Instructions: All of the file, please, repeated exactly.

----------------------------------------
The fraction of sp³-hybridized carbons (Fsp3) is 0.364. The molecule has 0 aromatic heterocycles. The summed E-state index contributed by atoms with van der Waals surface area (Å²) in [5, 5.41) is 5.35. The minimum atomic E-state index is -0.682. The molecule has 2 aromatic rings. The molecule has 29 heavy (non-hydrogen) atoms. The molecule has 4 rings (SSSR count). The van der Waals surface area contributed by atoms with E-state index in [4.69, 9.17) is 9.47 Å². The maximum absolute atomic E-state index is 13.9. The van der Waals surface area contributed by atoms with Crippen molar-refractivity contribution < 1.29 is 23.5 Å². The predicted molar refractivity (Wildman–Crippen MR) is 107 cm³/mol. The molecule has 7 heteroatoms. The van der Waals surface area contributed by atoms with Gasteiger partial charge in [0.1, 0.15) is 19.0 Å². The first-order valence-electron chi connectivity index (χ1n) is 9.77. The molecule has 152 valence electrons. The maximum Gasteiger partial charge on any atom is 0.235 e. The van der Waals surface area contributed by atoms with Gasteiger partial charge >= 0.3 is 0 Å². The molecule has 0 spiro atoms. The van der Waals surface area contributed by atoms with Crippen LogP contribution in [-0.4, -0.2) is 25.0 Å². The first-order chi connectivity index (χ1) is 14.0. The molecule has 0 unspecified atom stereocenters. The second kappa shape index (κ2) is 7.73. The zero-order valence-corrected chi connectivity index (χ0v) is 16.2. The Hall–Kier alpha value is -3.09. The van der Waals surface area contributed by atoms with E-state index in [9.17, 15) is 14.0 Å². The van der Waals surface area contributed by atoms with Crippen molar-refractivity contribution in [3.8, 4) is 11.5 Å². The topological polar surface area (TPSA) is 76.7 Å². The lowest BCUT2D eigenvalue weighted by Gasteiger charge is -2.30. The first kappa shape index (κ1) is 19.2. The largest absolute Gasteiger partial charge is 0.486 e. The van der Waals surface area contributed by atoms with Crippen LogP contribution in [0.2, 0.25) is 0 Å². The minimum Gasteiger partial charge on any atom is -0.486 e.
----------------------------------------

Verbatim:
The fraction of sp³-hybridized carbons (Fsp3) is 0.364. The molecule has 0 aromatic heterocycles. The summed E-state index contributed by atoms with van der Waals surface area (Å²) in [5, 5.41) is 5.35. The minimum atomic E-state index is -0.682. The molecule has 2 aromatic rings. The molecule has 29 heavy (non-hydrogen) atoms. The molecule has 4 rings (SSSR count). The van der Waals surface area contributed by atoms with E-state index in [4.69, 9.17) is 9.47 Å². The maximum absolute atomic E-state index is 13.9. The van der Waals surface area contributed by atoms with Crippen molar-refractivity contribution < 1.29 is 23.5 Å². The predicted molar refractivity (Wildman–Crippen MR) is 107 cm³/mol. The molecule has 7 heteroatoms. The van der Waals surface area contributed by atoms with Gasteiger partial charge in [0.1, 0.15) is 19.0 Å². The first-order valence-electron chi connectivity index (χ1n) is 9.77. The molecule has 152 valence electrons. The maximum Gasteiger partial charge on any atom is 0.235 e. The van der Waals surface area contributed by atoms with Gasteiger partial charge >= 0.3 is 0 Å². The molecule has 0 spiro atoms. The van der Waals surface area contributed by atoms with Crippen LogP contribution in [-0.4, -0.2) is 25.0 Å². The first-order chi connectivity index (χ1) is 14.0. The molecule has 0 unspecified atom stereocenters. The second kappa shape index (κ2) is 7.73. The zero-order valence-corrected chi connectivity index (χ0v) is 16.2. The Hall–Kier alpha value is -3.09. The van der Waals surface area contributed by atoms with E-state index in [9.17, 15) is 14.0 Å². The van der Waals surface area contributed by atoms with Crippen molar-refractivity contribution in [3.8, 4) is 11.5 Å². The topological polar surface area (TPSA) is 76.7 Å². The lowest BCUT2D eigenvalue weighted by Gasteiger charge is -2.30. The first kappa shape index (κ1) is 19.2. The largest absolute Gasteiger partial charge is 0.486 e. The van der Waals surface area contributed by atoms with Crippen LogP contribution in [0.2, 0.25) is 0 Å². The minimum Gasteiger partial charge on any atom is -0.486 e.